Abuse Case Enters Key Phase
Victim Testifies about Molestation in Effort to Determine Amount of Damages to Be Paid by the San Francisco Archdiocese
By Jean Guccione
Los Angeles Times [San Francisco CA]
March 22, 2005
SAN FRANCISCO — A closely watched case that could set a benchmark for hundreds of sexual abuse claims against Roman Catholic dioceses in California moved to a crucial phase Monday as a former altar boy told jurors how he was repeatedly abused by a Roman Catholic priest over three years.
Dennis Kavanaugh, 47, testified he lost his faith in the years after he was molested in San Jose.
His mother told jurors that during his sophomore year in high school, her son lost interest in school and athletics and stopped going to Mass, telling her "there is no God."
The Archdiocese of San Francisco has conceded that Kavanaugh, a former altar boy, was molested during the 1970s by the late Father Joseph T. Pritchard and that the church must pay. What is at stake in the trial, and in a similar proceeding in Hayward, across San Francisco Bay, is how much the bill will be.
The question is of keen interest to church officials throughout the state as they try to negotiate settlements of about 700 claims from people alleging that they were sexually abused by priests. The amount the juries award could give the church and its insurers a sense of how much is at risk in the pending cases.
"Every lawyer and every insurance company and every bishop across the state is watching what's happening in San Francisco," said Larry Drivon, a Stockton lawyer who is trying the case against the archdiocese.
In December, the Diocese of Orange agreed to pay $100 million to resolve 90 sex abuse claims, but efforts elsewhere to settle before trial have slowed.
In Los Angeles, talks aimed at settling 544 claims against the Catholic archdiocese have entered their third year. Settlement talks are also continuing in cases involving the San Francisco, Oakland, Santa Rosa and Stockton dioceses, according to plaintiffs' lawyers involved in the negotiations.
Under the law, attorneys must show that church officials knew or had reason to know that an accused priest posed a risk to children. Jurors determined Friday that was the situation in Kavanaugh's case.
In San Francisco, a lawyer for the archdiocese conceded to jurors that Kavanaugh was entitled to be "reasonably compensated." Evidence in the case established that a fellow priest had been aware that Pritchard had molested other children before Kavanaugh.
Kavanaugh "suffered as a result of his contact with Father Pritchard," attorney James Goodman said. In addition to his loss of faith, Kavanaugh was consumed with guilt for failing to protect other boys, including his younger brother, Goodman said. Twenty-two other claims against the church involving Pritchard have been filed.
Goodman said Kavanaugh does not claim to have suffered from more serious mental disorders often associated with child abuse, such as depression and post-traumatic stress disorder.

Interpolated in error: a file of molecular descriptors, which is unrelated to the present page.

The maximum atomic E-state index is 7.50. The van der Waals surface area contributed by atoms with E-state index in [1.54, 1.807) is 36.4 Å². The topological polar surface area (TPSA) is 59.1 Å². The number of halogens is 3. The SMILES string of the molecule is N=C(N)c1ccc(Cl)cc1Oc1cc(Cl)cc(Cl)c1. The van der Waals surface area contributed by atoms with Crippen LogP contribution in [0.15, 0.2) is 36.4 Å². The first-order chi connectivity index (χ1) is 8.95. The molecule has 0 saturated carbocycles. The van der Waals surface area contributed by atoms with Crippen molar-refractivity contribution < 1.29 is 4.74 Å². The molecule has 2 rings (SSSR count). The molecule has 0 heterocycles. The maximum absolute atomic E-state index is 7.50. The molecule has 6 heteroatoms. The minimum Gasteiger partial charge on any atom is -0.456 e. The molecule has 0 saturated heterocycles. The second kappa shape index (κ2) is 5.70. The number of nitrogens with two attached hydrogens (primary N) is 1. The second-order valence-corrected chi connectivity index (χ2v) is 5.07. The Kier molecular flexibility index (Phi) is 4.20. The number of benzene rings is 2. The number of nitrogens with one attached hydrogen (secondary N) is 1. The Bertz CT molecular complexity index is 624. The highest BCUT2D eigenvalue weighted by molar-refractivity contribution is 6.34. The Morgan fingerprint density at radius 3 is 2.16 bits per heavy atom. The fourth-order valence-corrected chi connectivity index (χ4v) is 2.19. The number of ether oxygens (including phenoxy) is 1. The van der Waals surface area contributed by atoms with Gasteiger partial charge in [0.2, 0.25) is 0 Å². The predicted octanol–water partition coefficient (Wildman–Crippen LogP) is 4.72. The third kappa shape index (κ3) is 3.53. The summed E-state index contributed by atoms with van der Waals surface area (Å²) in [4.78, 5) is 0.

In Hayward on Monday, a jury was being selected to hear the testimony of two brothers who say their childhood priest, Father Robert Ponciroli, sexually assaulted them in 1980.
Evidence in the case showed that the Diocese of Oakland had complaints about the priest in its files dating to 1975.
Alameda County Superior Court Judge Harry Sheppard ruled earlier that the victims may seek punitive damages — those designed to punish wrongdoers — that could significantly increase the amount of money the church pays to resolve these and other claims.
Church lawyers are appealing that ruling.
Under state law, punitive damages must be paid in full by the church, not its insurers.
Rick Simons, the attorney who represents Bob and Tom Thatcher, the brothers who say they were abused by Ponciroli, said evidence would show that the bishop at the time, Floyd Begin, knew that Ponciroli was a risk.
Simons said he plans to show jurors a 1975 memo from Begin documenting that the diocese had received prior complaints that Ponciroli was "too free with boys, especially altar boys."
An altar boy told his parents that the priest "took my pants down, touched my privates," according to the memo.
It also states that a group of altar boys and others petitioned the pastor to do something about Ponciroli but got no response.
When confronted by church officials, Ponciroli denied the allegations, according to the memo, and asked to be transferred because "some of the people don't like me."
He was transferred five weeks later from St. Cornelius Catholic Church in Richmond to Our Lady of Grace Catholic Church in Castro Valley. He was promoted in 1979 to pastor of St. Ignatius Catholic Church in Antioch, where he allegedly molested the Thatcher brothers from 1979 to 1983.
There are eight more people who have alleged in lawsuits that Ponciroli sexually abused them, Simons said.
The priest retired from ministry in 1995 and moved to Florida, where he was arrested in 2003 and extradited to California to face six counts of felony child molestation, which were dropped because the legal deadline for prosecution had passed.
During the police investigation, Simons said, Ponciroli admitted in a recorded telephone conversation that he was "a sick puppy."
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